Gay, lesbian, bisexual and questioning high schoolers are more likely to attempt suicide, make a plan or consider suicide than heterosexual students. That’s according to new research published last week in the Journal of the American Medical Association.
The research is based on the 2015 National Youth Risk Behavior Survey. The surveys were taken in public and private schools by 15,624 students. Eleven percent of students answered that they identified as gay, lesbian, bisexual or questioning (LGBQ). The survey shows that these students were 1.45 times more likely to seriously consider suicide than their heterosexual peers.
Researchers found the most striking difference after posing the question, “During the past 12 months, how many times did you actually attempt suicide?” Lesbian, bisexual, gay and questioning students were 2.37 times more likely to have attempted suicide than heterosexual students.
Theodore Caputi, a researcher from the University of Pennsylvania and lead author of the review, analyzed the data compiled by the Centers for Disease Control. Caputi said this was the first time the CDC had asked about sexual identity in research on suicide.
“What we’re detecting is that thousands of young people are still facing some really intense pressures that aren’t faced by their heterosexual peers,” said Caputi.
Stigma, Isolation, Discrimination
In every category, male bisexual students reported thinking or acting on suicide more often than their heterosexual peers or female LGBQ students. The data show bisexual males were almost 3.44 times more likely to consider suicide, 2.77 times more likely to plan suicide and 4.71 times more likely to attempt suicide than heterosexual students.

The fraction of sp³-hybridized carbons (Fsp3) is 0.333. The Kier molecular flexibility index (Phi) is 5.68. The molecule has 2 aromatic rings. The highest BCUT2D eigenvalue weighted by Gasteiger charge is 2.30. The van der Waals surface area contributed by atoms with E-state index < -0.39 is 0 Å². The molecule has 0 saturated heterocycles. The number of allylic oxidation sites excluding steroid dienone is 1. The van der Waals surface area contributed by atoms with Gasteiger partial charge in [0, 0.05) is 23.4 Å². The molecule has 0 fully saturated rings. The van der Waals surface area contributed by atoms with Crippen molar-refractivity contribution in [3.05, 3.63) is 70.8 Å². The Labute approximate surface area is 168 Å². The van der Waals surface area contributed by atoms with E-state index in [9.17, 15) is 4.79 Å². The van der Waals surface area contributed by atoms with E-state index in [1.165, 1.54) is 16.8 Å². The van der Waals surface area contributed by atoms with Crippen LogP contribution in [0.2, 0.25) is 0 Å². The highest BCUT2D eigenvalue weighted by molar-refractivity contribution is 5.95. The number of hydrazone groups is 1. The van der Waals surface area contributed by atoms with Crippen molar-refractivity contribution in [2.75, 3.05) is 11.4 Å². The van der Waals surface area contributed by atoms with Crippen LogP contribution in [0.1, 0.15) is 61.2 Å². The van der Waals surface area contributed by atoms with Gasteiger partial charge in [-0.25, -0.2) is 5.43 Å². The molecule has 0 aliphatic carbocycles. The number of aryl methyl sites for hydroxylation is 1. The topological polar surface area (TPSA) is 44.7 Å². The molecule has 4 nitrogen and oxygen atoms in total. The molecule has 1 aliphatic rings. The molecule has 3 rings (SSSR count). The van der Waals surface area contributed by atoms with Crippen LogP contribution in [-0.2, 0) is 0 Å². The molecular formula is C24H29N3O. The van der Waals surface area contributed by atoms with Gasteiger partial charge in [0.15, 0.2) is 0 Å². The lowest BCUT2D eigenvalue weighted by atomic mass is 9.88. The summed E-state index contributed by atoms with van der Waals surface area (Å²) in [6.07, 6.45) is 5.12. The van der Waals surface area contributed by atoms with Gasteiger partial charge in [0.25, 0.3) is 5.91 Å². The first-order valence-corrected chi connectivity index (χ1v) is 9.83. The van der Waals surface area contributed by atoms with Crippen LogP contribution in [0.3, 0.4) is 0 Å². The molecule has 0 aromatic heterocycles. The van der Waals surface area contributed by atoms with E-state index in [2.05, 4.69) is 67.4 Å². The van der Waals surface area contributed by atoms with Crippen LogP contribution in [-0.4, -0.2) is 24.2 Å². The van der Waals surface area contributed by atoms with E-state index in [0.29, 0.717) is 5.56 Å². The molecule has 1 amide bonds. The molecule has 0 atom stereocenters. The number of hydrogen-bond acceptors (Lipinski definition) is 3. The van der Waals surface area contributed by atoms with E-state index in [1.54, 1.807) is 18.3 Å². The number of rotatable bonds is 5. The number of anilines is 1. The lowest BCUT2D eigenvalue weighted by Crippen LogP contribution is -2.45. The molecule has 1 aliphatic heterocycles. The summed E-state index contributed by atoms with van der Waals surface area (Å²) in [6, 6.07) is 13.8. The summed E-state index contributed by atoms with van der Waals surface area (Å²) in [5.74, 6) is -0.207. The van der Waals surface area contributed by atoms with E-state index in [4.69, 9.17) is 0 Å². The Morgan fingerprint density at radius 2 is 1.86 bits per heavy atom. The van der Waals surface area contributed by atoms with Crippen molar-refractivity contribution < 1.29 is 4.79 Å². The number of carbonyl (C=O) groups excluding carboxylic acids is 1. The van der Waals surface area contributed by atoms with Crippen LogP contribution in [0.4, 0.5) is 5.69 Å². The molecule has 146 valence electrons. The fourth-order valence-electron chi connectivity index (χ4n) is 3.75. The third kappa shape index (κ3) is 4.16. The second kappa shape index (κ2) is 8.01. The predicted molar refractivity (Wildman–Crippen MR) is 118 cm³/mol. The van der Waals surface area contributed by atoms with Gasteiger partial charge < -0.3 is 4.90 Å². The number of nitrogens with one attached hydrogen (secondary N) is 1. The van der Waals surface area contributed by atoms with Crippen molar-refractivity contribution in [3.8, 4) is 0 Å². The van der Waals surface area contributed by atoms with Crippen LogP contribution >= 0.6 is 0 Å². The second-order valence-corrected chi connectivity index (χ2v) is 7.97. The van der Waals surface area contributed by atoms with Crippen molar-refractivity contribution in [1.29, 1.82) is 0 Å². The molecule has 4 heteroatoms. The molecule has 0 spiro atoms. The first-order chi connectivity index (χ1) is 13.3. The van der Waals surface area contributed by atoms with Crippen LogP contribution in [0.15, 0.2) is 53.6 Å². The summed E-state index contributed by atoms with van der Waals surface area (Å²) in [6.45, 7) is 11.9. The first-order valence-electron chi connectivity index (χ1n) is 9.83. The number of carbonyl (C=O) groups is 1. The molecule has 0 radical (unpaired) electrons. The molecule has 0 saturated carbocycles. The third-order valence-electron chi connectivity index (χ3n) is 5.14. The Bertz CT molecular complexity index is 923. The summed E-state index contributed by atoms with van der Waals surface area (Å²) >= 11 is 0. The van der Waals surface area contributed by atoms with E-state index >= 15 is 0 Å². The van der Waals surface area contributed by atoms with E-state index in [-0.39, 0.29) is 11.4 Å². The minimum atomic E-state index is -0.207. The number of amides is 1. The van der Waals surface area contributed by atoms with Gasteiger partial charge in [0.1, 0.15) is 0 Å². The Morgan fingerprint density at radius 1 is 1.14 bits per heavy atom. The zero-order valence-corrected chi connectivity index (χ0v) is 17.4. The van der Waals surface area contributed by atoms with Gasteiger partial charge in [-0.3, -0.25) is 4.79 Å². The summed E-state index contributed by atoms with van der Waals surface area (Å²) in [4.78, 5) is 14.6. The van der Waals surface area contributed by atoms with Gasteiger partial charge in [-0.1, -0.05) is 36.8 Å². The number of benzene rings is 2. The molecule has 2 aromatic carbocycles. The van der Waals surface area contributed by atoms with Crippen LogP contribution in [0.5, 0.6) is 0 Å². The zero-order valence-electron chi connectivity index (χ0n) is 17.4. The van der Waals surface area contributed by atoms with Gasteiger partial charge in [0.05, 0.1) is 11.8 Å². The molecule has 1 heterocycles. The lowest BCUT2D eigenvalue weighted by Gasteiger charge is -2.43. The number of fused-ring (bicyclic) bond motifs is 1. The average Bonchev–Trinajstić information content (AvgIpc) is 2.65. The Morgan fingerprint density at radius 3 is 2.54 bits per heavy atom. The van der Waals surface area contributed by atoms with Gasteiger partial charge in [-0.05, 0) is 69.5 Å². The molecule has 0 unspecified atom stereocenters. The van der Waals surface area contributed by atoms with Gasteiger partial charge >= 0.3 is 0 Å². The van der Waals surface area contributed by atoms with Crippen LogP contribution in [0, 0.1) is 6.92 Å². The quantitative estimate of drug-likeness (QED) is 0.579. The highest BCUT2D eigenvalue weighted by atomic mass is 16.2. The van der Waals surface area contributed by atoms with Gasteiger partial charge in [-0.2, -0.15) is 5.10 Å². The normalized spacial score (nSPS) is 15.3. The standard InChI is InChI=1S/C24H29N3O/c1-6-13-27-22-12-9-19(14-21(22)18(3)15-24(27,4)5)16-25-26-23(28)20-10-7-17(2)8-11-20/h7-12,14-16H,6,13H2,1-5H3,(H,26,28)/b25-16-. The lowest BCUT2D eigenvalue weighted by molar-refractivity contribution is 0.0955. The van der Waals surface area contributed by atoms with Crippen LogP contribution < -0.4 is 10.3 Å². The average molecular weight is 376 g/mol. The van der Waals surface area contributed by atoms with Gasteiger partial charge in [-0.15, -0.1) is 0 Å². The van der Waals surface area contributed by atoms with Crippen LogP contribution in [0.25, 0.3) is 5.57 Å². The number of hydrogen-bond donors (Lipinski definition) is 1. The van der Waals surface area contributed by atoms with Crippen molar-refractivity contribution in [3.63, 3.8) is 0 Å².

Caputi said some contributing factors could be stigma, isolation, family rejection and discrimination. All of these, he said, also play into the higher numbers for other sexual minority groups, but for some reason are much more acute for bisexual males. Caputi said for all groups, and in this group in particular, researchers should put more focus.
“Most urgently, the public health and youth services community should rally to provide these at-risk youth the services and support they need,” Caputi said.
Though the data were not broken down by state, advocacy group Gay, Lesbian and Straight Education Network in 2015 found lesbian, gay, bisexual and transgender teens in Kentucky regularly heard homophobic comments, and had been verbally harassed because of sexual identity. That was based on a survey of 127 students in the commonwealth.
Caputi said there are two ways data could be improved in the future. First, he said more students should be surveyed. And second, he said the study did not not ask students questions about gender identity, which would include if they are transgender.